The Noorduyn Norseman, also known as the C-64 Norseman, is a Canadian single-engine bush plane designed to operate from unimproved surfaces.
Distinctive stubby landing gear protrusions from the lower fuselage make it easily recognizable.
Introduced in 1935, the Norseman remained in production for almost 25 years with over 900 produced.
A number of examples remain in commercial and private use to this day.
Norseman aircraft are known to have been registered and/or operated in 68 countries and also have been based and flown in the Arctic and Antarctic regions.
Designed by Robert B.C. Noorduyn, the Noorduyn Norseman was produced from 1935 to 1959, originally by Noorduyn Aircraft Ltd. and later by the Canadian Car and Foundry company.
With the experience of working on many ground-breaking designs at Fokker, Bellanca and Pitcairn-Cierva, Noorduyn decided to create his own design in 1934, the Noorduyn Norseman.
Along with his colleague, Walter Clayton, Noorduyn created his original company, Noorduyn Aircraft Limited, in early 1933 at Montreal while a successor company was established in 1935, bearing the name Noorduyn Aviation.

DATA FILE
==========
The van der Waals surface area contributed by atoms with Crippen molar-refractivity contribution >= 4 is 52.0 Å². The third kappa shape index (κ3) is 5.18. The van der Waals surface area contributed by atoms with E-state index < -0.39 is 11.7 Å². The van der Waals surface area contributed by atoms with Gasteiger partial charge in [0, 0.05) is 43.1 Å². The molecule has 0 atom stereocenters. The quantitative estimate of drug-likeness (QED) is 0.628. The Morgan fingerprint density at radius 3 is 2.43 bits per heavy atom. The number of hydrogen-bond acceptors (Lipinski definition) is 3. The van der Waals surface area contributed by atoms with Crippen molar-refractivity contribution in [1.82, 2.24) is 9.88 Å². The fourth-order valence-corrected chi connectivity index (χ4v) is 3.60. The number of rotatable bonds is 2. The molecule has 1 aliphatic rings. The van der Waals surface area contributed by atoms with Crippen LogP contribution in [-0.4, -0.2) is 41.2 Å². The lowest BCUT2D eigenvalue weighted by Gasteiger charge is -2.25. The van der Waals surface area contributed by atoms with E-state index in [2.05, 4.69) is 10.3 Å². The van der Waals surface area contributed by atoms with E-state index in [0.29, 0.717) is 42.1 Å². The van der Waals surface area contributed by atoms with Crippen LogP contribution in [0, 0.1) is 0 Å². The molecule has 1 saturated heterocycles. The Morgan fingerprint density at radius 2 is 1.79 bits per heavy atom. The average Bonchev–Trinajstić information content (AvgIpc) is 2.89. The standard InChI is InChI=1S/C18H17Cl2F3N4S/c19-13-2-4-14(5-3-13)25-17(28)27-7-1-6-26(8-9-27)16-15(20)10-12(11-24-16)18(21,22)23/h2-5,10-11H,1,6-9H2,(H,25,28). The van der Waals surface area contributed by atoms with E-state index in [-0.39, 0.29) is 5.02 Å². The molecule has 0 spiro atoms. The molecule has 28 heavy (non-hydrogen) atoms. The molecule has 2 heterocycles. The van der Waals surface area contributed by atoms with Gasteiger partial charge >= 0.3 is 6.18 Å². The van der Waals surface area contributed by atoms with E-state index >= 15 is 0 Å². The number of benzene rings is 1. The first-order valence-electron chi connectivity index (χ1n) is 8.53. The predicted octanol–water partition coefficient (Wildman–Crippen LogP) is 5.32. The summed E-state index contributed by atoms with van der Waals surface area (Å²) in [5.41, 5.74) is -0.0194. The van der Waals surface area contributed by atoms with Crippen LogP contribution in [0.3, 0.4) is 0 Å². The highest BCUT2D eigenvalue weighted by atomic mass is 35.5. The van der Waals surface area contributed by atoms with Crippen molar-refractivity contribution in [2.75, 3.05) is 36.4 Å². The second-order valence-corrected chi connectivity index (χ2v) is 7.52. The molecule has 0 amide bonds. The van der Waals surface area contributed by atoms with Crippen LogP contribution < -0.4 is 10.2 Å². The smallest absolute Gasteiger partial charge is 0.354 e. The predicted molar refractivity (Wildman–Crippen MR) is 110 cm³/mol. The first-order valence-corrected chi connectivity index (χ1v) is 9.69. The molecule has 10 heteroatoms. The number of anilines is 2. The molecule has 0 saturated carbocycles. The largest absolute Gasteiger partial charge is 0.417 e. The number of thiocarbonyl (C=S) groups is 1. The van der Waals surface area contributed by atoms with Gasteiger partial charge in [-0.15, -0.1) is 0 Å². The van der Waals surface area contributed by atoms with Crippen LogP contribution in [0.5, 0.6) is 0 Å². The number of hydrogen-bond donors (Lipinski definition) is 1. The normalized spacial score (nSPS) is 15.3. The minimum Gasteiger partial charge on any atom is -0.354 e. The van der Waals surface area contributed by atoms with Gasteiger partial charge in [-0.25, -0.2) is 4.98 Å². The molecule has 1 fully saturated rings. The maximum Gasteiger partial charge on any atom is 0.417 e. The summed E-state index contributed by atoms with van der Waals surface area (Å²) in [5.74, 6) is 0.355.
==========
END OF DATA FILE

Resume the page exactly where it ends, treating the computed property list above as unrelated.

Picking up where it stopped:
Noorduyn’s vision of an ideal bush plane began with a high-wing monoplane airframe to facilitate loading and unloading passengers and cargo at seaplane docks and airports; next, a Canadian operator utilizing existing talents, equipment and facilities should be able to make money using it; last, it should be all-around superior to those already in use there.
From the outset, Noorduyn designed his transport to have interchangeable wheel, ski or twin-float landing gear.
Unlike most aircraft designs, the Norseman was first fitted with floats, then skis and, finally, fixed landing gear.
The final design looked much like Noorduyn’s earlier Fokker designs; a high wing braced monoplane with an all-welded steel tubing fuselage.
Attached wood stringers carried a fabric skin.
Its wing was all fabric covered wood, except for steel tubing flaps and ailerons.
The divided landing gear were fitted to fuselage stubs; legs were secured with two bolts each to allow the alternate arrangement of floats or skis. The tail strut could be fitted with a wheel or tail skid.
32 ft 4 in (9.86 m)
51 ft 6 in (15.70 m)
10 ft 1 in (3.07 m)
325 sq ft (30.2 m2)
4,240 lb (1,923 kg)
Max take-off weight
7,400 lb (3,357 kg); 7,540 lb (3,420 kg) with floats
100 imp gals (120 US gal; 450 l) in two wing roots
Optional 37.4 imp gal (44.9 US gal; 170 l)
2x 101.6 imp gal (122.0 US gal; 462 L) auxiliary tanks in the cabin
1 × Pratt & Whitney R-1340-AN1,
9-cylinder air cooled radial piston engine,
600 hp (450 kW)
3-bladed Hamilton Standard, 9 ft 0.75 in (2.7623 m) diameter constant-speed propeller
155 mph (249 km/h, 135 kn) landplane
138 miles per hour (120 kn; 222 km/h) skis
134 miles per hour (116 kn; 216 km/h) floats
130 mph (210 km/h, 110 kn) KTAS at 10,000 ft (3,000 m)
68 mph (109 km/h, 59 kn)
932 mi (1,500 km, 810 nmi) at 10,000 ft (3,000 m)
17,000 ft (5,200 m)
Rate of climb
591 ft/min (3.00 m/s) at 100 miles per hour (87 kn; 161 km/h)